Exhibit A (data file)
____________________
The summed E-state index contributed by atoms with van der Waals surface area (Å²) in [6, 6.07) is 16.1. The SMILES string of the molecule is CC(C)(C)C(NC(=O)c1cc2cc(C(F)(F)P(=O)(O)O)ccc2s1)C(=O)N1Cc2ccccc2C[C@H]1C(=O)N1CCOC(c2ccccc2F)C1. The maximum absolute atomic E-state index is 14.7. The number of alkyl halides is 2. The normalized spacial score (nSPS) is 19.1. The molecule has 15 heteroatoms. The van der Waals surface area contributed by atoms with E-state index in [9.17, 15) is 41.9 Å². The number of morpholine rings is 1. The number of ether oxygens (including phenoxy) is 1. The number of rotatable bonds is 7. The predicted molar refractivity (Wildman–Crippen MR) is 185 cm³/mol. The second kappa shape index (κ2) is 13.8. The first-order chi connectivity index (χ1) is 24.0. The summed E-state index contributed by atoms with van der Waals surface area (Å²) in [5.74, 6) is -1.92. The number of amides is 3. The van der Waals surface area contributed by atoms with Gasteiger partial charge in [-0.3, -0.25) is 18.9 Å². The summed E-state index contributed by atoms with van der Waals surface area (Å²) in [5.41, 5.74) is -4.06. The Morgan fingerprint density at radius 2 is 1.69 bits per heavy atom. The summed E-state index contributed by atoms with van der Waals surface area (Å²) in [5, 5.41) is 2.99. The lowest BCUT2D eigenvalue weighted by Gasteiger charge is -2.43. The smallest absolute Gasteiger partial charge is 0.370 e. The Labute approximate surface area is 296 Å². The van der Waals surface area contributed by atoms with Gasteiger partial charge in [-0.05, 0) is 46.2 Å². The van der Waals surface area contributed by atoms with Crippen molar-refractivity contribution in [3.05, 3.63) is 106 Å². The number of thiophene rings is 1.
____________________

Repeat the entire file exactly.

The summed E-state index contributed by atoms with van der Waals surface area (Å²) in [6, 6.07) is 16.1. The SMILES string of the molecule is CC(C)(C)C(NC(=O)c1cc2cc(C(F)(F)P(=O)(O)O)ccc2s1)C(=O)N1Cc2ccccc2C[C@H]1C(=O)N1CCOC(c2ccccc2F)C1. The maximum absolute atomic E-state index is 14.7. The number of alkyl halides is 2. The normalized spacial score (nSPS) is 19.1. The molecule has 15 heteroatoms. The van der Waals surface area contributed by atoms with E-state index in [9.17, 15) is 41.9 Å². The number of morpholine rings is 1. The number of ether oxygens (including phenoxy) is 1. The number of rotatable bonds is 7. The predicted molar refractivity (Wildman–Crippen MR) is 185 cm³/mol. The second kappa shape index (κ2) is 13.8. The first-order chi connectivity index (χ1) is 24.0. The summed E-state index contributed by atoms with van der Waals surface area (Å²) in [5.74, 6) is -1.92. The number of amides is 3. The van der Waals surface area contributed by atoms with Gasteiger partial charge in [-0.3, -0.25) is 18.9 Å². The summed E-state index contributed by atoms with van der Waals surface area (Å²) in [5.41, 5.74) is -4.06. The Morgan fingerprint density at radius 2 is 1.69 bits per heavy atom. The summed E-state index contributed by atoms with van der Waals surface area (Å²) in [5, 5.41) is 2.99. The lowest BCUT2D eigenvalue weighted by Gasteiger charge is -2.43. The smallest absolute Gasteiger partial charge is 0.370 e. The Labute approximate surface area is 296 Å². The van der Waals surface area contributed by atoms with Gasteiger partial charge in [-0.05, 0) is 46.2 Å². The van der Waals surface area contributed by atoms with Crippen molar-refractivity contribution in [3.05, 3.63) is 106 Å². The number of thiophene rings is 1.